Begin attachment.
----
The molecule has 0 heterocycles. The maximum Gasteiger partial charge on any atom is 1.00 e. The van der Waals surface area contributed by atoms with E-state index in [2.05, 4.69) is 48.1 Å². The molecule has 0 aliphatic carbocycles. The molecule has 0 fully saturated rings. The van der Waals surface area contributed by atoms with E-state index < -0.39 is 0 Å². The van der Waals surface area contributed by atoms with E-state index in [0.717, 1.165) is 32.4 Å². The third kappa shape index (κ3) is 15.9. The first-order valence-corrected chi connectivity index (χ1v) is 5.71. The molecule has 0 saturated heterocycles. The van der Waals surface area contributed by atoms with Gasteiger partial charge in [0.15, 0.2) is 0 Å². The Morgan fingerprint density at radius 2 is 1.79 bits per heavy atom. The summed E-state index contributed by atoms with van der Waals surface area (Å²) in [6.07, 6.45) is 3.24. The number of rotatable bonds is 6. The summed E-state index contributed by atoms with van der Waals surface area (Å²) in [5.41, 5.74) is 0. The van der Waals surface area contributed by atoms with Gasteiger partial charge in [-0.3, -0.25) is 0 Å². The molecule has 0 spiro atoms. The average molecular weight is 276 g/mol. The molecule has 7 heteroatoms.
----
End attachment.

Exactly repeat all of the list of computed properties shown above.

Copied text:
The molecule has 0 heterocycles. The maximum Gasteiger partial charge on any atom is 1.00 e. The van der Waals surface area contributed by atoms with E-state index in [2.05, 4.69) is 48.1 Å². The molecule has 0 aliphatic carbocycles. The molecule has 0 fully saturated rings. The van der Waals surface area contributed by atoms with E-state index < -0.39 is 0 Å². The van der Waals surface area contributed by atoms with E-state index in [0.717, 1.165) is 32.4 Å². The third kappa shape index (κ3) is 15.9. The first-order valence-corrected chi connectivity index (χ1v) is 5.71. The molecule has 0 saturated heterocycles. The van der Waals surface area contributed by atoms with Gasteiger partial charge in [0.15, 0.2) is 0 Å². The Morgan fingerprint density at radius 2 is 1.79 bits per heavy atom. The summed E-state index contributed by atoms with van der Waals surface area (Å²) in [6.07, 6.45) is 3.24. The number of rotatable bonds is 6. The summed E-state index contributed by atoms with van der Waals surface area (Å²) in [5.41, 5.74) is 0. The van der Waals surface area contributed by atoms with Gasteiger partial charge in [-0.3, -0.25) is 0 Å². The molecule has 0 spiro atoms. The average molecular weight is 276 g/mol. The molecule has 7 heteroatoms.